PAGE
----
Maureen Groppe, USA TODAY: 'What are we going to do Mike?': Trump's victory posed problems for Pence and his wife, new book says

Donald Trump’s unexpected 2016 victory was a bit awkward for his running mate’s political future and for his homelife, according to a new book about the vice president.

Instead of getting to run himself for the GOP nomination in 2020, Indiana Gov. Mike Pence would have to spend the next four years cleaning up after Trump, journalist Tom LoBianco writes in his book “Piety & Power: Mike Pence and the Taking of the White House” that publishes this month.

And then there was his angry wife.

Karen Pence had twice rebuffed her husband’s celebratory kiss on election night before exploding, during a briefing the next day with Secret Service agents, over concerns about how the financially-strapped couple would pay for their new life.

“What are we going to do Mike?? We don’t have any money! Who’s going to pay for my inaugural gown??” LoBianco quotes Karen Pence as saying.

Pence's office declined to comment about the book.

Andrew Duehren, The Wall Street Journal: “Sen. Young Boosts Profile as Contrarian Foreign-Policy Voice Among GOP

Sen. Todd Young was hoping to get the White House’s attention when he temporarily blocked a State Department nominee in December 2017, escalating his campaign to end a Saudi blockade of humanitarian aid into Yemen. What the GOP freshman from Indiana hadn’t sought was a call from President Trump asking Mr. Young if he knew the president’s margin of victory in the state and warning to drop his hold.

In a party where regularly opposing the president often results in a primary challenge or early retirement, Mr. Young has made the risky decision to become a high-profile skeptic of one of the administration’s key foreign allies. After advancing to become the chairman of the National Republican Senatorial Committee—long a launching point for a career in Senate leadership—Mr. Young has continued to challenge Saudi Arabia’s activity in Yemen and, by extension, the Trump administration’s support for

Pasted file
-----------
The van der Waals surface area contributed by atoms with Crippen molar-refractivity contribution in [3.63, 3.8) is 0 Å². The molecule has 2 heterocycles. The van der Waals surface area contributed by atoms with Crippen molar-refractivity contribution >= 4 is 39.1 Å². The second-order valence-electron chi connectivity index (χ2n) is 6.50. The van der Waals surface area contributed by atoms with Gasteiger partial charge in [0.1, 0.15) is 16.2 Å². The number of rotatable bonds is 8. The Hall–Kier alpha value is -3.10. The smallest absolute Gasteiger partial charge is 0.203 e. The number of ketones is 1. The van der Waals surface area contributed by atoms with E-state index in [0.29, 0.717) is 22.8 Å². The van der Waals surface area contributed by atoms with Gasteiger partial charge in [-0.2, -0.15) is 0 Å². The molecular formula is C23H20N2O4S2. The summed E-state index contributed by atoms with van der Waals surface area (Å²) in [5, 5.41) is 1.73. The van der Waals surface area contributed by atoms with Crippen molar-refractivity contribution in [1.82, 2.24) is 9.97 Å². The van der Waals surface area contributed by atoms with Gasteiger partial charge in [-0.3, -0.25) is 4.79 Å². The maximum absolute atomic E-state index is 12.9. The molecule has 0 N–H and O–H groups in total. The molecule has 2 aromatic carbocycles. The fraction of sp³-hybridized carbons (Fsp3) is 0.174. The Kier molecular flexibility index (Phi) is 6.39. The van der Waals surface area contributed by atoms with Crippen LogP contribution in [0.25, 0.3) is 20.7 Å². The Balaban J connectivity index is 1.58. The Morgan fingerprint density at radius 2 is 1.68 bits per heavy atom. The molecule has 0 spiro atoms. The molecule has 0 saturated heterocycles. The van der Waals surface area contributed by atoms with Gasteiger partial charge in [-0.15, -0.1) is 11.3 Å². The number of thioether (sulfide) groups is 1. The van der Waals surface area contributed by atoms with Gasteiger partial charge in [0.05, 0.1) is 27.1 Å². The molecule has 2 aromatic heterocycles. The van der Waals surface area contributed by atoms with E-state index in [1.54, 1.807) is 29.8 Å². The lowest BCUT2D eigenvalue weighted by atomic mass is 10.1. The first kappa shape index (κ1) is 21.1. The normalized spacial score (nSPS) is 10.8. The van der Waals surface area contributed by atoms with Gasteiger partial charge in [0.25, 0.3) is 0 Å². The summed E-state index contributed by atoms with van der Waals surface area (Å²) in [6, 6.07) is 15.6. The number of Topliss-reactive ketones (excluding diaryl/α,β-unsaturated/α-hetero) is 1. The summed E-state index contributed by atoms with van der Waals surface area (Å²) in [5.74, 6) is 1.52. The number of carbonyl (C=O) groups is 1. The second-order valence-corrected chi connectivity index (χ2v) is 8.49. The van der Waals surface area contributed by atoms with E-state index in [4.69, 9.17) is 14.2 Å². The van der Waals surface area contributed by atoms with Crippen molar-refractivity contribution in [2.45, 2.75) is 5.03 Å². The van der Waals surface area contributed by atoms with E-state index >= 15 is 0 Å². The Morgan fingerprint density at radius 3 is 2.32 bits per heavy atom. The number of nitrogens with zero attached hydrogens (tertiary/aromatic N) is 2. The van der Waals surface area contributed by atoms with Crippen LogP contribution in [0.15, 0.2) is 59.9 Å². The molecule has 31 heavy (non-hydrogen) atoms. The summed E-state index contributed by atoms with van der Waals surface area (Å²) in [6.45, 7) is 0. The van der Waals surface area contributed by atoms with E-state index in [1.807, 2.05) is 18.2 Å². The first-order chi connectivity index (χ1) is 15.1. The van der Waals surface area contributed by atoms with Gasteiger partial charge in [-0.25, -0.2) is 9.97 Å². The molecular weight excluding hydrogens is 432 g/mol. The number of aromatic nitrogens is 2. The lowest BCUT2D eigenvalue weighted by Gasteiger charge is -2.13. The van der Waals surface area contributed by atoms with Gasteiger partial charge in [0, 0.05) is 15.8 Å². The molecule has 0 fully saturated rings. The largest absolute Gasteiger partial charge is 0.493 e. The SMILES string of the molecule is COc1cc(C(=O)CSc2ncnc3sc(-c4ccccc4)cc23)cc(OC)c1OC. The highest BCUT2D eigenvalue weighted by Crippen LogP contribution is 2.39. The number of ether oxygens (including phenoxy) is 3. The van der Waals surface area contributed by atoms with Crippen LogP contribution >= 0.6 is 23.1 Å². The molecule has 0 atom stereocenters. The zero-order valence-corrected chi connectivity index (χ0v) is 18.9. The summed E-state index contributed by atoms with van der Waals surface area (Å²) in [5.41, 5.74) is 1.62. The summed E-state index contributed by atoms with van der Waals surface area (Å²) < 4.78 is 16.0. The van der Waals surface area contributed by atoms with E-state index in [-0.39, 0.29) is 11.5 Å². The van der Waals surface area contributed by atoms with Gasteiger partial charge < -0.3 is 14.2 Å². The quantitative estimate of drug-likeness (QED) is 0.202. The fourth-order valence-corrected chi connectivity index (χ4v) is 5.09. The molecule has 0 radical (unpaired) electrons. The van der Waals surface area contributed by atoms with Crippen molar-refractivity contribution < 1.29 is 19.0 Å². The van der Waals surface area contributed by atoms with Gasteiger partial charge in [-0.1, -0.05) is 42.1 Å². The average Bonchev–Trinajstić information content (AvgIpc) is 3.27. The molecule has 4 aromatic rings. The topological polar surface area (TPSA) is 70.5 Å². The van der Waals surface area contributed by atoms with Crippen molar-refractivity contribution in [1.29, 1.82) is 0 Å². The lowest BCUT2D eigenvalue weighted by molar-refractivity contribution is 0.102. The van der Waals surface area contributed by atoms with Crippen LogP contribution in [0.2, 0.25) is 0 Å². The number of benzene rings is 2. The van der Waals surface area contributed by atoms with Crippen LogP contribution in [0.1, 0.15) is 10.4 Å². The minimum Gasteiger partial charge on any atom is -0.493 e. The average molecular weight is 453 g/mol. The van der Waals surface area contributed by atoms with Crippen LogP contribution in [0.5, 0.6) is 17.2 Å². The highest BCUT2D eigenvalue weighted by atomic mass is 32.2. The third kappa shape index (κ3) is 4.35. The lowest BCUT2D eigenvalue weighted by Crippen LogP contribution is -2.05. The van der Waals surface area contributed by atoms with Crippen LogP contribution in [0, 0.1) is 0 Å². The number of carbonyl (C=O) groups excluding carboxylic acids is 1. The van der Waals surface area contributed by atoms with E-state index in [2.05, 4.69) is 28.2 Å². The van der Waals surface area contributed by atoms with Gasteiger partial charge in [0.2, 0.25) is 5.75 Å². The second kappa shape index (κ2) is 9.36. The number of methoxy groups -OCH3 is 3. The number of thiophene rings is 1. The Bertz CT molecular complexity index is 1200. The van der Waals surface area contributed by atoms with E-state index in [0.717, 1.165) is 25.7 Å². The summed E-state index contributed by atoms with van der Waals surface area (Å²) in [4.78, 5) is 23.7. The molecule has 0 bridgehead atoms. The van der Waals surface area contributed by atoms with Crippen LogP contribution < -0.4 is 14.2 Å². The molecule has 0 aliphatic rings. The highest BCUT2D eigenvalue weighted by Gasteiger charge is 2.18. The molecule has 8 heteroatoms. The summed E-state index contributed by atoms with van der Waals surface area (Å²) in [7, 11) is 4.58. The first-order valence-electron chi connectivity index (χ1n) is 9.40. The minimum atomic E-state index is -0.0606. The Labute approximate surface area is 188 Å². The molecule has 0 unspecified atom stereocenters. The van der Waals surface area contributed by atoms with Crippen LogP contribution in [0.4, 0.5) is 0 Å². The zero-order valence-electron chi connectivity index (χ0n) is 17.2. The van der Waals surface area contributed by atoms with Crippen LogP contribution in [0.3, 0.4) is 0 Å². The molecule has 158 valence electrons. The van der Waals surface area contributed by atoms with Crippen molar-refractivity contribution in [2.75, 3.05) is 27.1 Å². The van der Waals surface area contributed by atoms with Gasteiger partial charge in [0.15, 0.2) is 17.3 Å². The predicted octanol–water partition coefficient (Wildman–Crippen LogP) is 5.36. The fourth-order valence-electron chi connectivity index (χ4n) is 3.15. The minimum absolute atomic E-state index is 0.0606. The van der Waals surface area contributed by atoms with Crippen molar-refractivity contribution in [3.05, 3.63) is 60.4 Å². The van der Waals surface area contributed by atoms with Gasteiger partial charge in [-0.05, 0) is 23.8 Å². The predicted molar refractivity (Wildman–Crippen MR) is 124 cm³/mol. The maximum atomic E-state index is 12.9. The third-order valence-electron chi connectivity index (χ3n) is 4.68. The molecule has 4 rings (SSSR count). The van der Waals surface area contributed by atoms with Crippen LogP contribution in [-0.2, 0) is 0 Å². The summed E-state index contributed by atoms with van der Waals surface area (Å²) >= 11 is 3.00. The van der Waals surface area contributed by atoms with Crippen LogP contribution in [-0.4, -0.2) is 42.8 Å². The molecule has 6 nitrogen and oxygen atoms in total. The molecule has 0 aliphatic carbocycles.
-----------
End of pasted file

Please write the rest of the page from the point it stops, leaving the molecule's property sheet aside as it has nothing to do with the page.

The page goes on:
With his work, Mr. Young is raising his profile as a contrarian Republican voice on foreign policy, as he hopes to change how members of his party think about confronting Iran. Unlike some Republicans critical of the administration who want to reduce U.S. military commitments abroad, Mr. Young is an internationalist, seeking to make humanitarian aid to Yemen a central part of a strategy to reduce Iranian influence in the region.

Mr. Young has joined with Democrats to craft legislation, hold hearings and write letters aiming to change Saudi and Trump administration behavior in Yemen, where a conflict between Houthi rebels allied with Iran and a Saudi-led coalition has threatened the lives of millions of civilians. He has repeatedly confronted Trump administration and foreign officials important to his political future, including Secretary of State Mike Pompeo, whom Senate Republicans are hoping will run for Senate in Kansas in 2020.

IMPORTANTVILLE TAKE: The Resistance crowd will blow me up for this, but Young is cutting a fascinating figure in D.C. Yes, he has toed the Republican line on many ways, but he is fashioning himself into the member of the delegation who closest hews to a legacy left behind by Sen. Richard Lugar on foreign policy.

That’s all for today. Thanks for reading. Have a good week.